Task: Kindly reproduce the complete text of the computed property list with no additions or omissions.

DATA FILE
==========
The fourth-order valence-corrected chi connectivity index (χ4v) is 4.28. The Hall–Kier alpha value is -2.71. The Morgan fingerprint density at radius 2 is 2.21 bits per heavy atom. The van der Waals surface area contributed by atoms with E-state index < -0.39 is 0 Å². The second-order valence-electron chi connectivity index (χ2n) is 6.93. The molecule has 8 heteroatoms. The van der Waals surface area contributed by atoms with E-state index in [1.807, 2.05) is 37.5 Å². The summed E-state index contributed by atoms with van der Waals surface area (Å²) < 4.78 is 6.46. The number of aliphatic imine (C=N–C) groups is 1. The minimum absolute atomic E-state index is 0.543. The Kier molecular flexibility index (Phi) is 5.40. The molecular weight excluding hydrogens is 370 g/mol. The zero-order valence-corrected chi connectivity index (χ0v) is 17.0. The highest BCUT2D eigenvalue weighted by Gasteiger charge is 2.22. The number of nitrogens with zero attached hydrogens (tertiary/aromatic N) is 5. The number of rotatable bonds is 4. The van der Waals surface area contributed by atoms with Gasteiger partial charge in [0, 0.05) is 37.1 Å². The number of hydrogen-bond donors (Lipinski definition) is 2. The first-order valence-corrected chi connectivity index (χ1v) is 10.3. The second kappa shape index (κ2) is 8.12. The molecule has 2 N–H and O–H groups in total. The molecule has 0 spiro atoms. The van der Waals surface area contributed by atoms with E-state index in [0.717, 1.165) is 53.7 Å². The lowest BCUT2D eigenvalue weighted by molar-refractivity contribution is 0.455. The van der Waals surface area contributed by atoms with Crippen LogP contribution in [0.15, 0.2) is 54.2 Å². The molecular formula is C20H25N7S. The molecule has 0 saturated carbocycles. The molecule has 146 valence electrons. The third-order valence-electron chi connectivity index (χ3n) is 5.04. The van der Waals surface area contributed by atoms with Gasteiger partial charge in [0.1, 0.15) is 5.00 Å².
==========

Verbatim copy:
The fourth-order valence-corrected chi connectivity index (χ4v) is 4.28. The Hall–Kier alpha value is -2.71. The Morgan fingerprint density at radius 2 is 2.21 bits per heavy atom. The van der Waals surface area contributed by atoms with E-state index < -0.39 is 0 Å². The second-order valence-electron chi connectivity index (χ2n) is 6.93. The molecule has 8 heteroatoms. The van der Waals surface area contributed by atoms with E-state index in [1.807, 2.05) is 37.5 Å². The summed E-state index contributed by atoms with van der Waals surface area (Å²) < 4.78 is 6.46. The number of aliphatic imine (C=N–C) groups is 1. The minimum absolute atomic E-state index is 0.543. The Kier molecular flexibility index (Phi) is 5.40. The molecular weight excluding hydrogens is 370 g/mol. The zero-order valence-corrected chi connectivity index (χ0v) is 17.0. The highest BCUT2D eigenvalue weighted by Gasteiger charge is 2.22. The number of nitrogens with zero attached hydrogens (tertiary/aromatic N) is 5. The number of rotatable bonds is 4. The van der Waals surface area contributed by atoms with Gasteiger partial charge in [0, 0.05) is 37.1 Å². The number of hydrogen-bond donors (Lipinski definition) is 2. The first-order valence-corrected chi connectivity index (χ1v) is 10.3. The second kappa shape index (κ2) is 8.12. The molecule has 2 N–H and O–H groups in total. The molecule has 0 spiro atoms. The van der Waals surface area contributed by atoms with E-state index in [0.717, 1.165) is 53.7 Å². The lowest BCUT2D eigenvalue weighted by molar-refractivity contribution is 0.455. The van der Waals surface area contributed by atoms with Crippen LogP contribution in [0.15, 0.2) is 54.2 Å². The molecular formula is C20H25N7S. The molecule has 0 saturated carbocycles. The molecule has 146 valence electrons. The third-order valence-electron chi connectivity index (χ3n) is 5.04. The van der Waals surface area contributed by atoms with Gasteiger partial charge in [0.1, 0.15) is 5.00 Å².